Lovell et al U.S. Pat. No. 2,783,894, patented Mar. 5, 1957, and Paine U.S. Pat. No. 3,408,315, patented Oct. 29, 1968, provide a process for producing alcohol-soluble polyamide membrane sheets using Nylon 4, poly-ε-butyrolactam. The term "alcohol-soluble" is used by these patentees to refer to polyamide resins soluble in lower aliphatic alcohols such as methanol or ethanol, and is so used in the present specification and claims. A solution of nylon can be cast as a liquid film and then converted to a solid film which presents a microporous structure when dried. An alcohol-water solution containing nylon is prepared and adjusted to the point of incipient precipitation. The solution is brought to the point of incipient precipitation by adding to the solution a solvent-miscible nonsolvent which decreases the solubility of the nylon. This point is indicated when a small amount of nonsolvent added to a sample of the solution causes an obvious precipitation of nylon.

The nylon solution, adjusted to the point of incipient precipitation and containing the proper additives, is cast as a liquid film on an optically smooth surface of a solid base and then converted to a solid film by exposure to an atmosphere containing a constantly maintained concentration of exchangeable nonsolvent vapors, that is, vapors of a liquid in which nylon is not soluble but which are exchangeable with vapors of the solvent for the nylon. The resulting membranes are, of course, soluble in alcohol, as well as in a considerable number of other solvents, and may not be steam sterilized, which limits the scope of their usefulness.

Hiratsuka and Horiguchi U.S. Pat. No. 3,746,668, patented July 17, 1973, also prepares membranes from alcohol solutions of polyamides which are alcohol-soluble, gelling the solution by addition of a cyclic ether as a gelling agent, and drying the film. Alcohol-soluble relatively low molecular weight copolymers of Nylon 6 and Nylon 66 and of Nylon 6, Nylon 66 and Nylon 610 are used.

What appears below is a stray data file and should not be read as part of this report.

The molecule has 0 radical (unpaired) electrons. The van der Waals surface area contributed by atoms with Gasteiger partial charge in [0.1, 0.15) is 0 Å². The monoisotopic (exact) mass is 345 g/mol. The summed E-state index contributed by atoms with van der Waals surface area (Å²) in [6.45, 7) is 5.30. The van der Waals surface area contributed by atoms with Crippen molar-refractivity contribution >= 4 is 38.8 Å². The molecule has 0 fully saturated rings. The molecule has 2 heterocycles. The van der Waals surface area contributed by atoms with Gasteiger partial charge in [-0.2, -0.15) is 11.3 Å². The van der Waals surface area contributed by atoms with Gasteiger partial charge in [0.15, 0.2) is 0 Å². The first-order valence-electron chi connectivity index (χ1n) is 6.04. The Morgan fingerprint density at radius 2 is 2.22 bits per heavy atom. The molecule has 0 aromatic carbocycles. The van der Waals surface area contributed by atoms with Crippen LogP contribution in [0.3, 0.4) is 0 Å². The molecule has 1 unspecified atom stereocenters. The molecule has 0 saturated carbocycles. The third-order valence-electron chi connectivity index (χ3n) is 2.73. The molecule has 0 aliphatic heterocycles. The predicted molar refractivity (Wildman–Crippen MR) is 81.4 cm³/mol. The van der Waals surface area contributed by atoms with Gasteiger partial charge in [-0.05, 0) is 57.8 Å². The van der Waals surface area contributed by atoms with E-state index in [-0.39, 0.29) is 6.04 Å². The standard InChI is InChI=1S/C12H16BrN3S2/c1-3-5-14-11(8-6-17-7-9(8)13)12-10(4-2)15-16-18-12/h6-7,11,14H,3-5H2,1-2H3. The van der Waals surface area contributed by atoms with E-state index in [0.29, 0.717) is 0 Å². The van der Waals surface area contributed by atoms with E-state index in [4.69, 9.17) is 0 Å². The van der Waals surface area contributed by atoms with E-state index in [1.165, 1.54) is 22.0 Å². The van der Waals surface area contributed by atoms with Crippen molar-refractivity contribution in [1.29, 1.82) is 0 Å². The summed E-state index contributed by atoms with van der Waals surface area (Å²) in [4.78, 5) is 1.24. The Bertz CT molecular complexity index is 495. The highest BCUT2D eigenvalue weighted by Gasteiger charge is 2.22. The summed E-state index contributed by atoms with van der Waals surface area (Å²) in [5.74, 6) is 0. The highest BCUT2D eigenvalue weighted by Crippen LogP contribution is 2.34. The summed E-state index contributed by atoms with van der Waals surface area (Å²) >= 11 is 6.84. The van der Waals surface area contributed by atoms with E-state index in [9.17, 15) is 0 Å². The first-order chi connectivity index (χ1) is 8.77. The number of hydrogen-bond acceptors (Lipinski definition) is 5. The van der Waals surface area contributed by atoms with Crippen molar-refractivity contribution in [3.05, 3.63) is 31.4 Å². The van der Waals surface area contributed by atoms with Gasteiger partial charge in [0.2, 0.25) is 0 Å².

Marinaccio and Knight, U.S. Pat. No. 3,876,738, patented Apr. 8, 1975, describes a process for producing microporous membrane sheets from alcohol-soluble and alcohol-insoluble polyamides such as Nylon 6, poly-ε-caprolactam, and Nylon 610, polyhexamethylene sebacamide, by casting a solution of the polymer on a substrate and then precipitating the membrane, both steps being carried out sequentially or concurrently in a quenching bath of nonsolvent liquid.

The nylon solution after formation is diluted with a nonsolvent for nylon, and the nonsolvent employed is miscible with the nylon solution. Marinaccio et al discuss polymer molecule aggregation in solution, and assert that "the tightest or most nonporous polymer film is produced from a solution in which there is no aggregate formation."

According to Marinaccio et al, " . . . the resulting film strength is primarily determined by the polymer concentration because of the larger number of chain entanglements occurring higher polymer levels. In addition, for film cast from the ideal solution the "pore size" would increase slightly with polymer concentration because of the increasing aggregation tendency at higher concentrations. Aggregation in solution results in film porosity since the film as cast can be thought to consist of interacting aggregated spherical particles. The larger the spheres, the larger the voids in the film. Structurally this is much like a box of tennis balls or other nonspherical geometrics fused at their point of contact."

As a first step, then, Marinaccio et al control film porosity by "control of the aggregation tendency in the casting solution. This is accomplished . . . by the addition of nonsolvent or other additives to change the solvent power of the solution, hence influencing and controlling the aggregation tendency of the polymer molecules. The interaction of these aggregates in determining the resulting film structure is further influenced by the various process variables previously maintained."

This is Marinaccio et al's theory, but it is not adequate to explain what actually occurs, and is in many respects not consistent without actual observations. Moreover, it differs from other more generally accepted theories advanced to explain polymer membrane formation, as for instance, Synthetic Polymeric Membranes, Kesting (McGraw Hill 1971) pp 117 to 157. Kesting's theory is more credible for a number of reasons; for example, it accounts for the very high voids volume of the membranes, which Marinaccio's "tennis ball" theory fails to do; further it explains why only relatively polar polymers are susceptible to membrane formation, which again Marinaccio does not.